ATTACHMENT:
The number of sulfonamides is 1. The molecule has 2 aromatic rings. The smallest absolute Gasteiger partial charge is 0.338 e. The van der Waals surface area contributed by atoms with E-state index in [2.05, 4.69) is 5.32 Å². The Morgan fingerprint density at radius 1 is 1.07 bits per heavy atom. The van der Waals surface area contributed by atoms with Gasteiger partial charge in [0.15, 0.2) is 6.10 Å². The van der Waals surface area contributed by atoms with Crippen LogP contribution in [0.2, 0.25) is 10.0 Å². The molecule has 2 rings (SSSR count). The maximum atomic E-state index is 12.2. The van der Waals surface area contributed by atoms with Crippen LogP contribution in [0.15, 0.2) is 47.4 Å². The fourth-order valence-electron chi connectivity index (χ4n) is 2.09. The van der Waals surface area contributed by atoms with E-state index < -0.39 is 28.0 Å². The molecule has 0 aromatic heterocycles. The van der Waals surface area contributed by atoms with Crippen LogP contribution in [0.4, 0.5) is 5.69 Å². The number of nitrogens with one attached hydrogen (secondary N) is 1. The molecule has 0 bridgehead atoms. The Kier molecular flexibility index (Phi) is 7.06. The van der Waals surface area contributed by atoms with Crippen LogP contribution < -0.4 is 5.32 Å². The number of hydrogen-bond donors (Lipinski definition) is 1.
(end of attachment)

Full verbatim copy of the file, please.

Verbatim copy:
The number of sulfonamides is 1. The molecule has 2 aromatic rings. The smallest absolute Gasteiger partial charge is 0.338 e. The van der Waals surface area contributed by atoms with E-state index in [2.05, 4.69) is 5.32 Å². The Morgan fingerprint density at radius 1 is 1.07 bits per heavy atom. The van der Waals surface area contributed by atoms with Gasteiger partial charge in [0.15, 0.2) is 6.10 Å². The van der Waals surface area contributed by atoms with Crippen LogP contribution in [0.2, 0.25) is 10.0 Å². The molecule has 2 rings (SSSR count). The maximum atomic E-state index is 12.2. The van der Waals surface area contributed by atoms with Crippen LogP contribution in [0.15, 0.2) is 47.4 Å². The fourth-order valence-electron chi connectivity index (χ4n) is 2.09. The van der Waals surface area contributed by atoms with E-state index < -0.39 is 28.0 Å². The molecule has 0 aromatic heterocycles. The van der Waals surface area contributed by atoms with Crippen LogP contribution in [0.4, 0.5) is 5.69 Å². The number of nitrogens with one attached hydrogen (secondary N) is 1. The molecule has 0 bridgehead atoms. The Kier molecular flexibility index (Phi) is 7.06. The van der Waals surface area contributed by atoms with Crippen LogP contribution < -0.4 is 5.32 Å². The number of hydrogen-bond donors (Lipinski definition) is 1.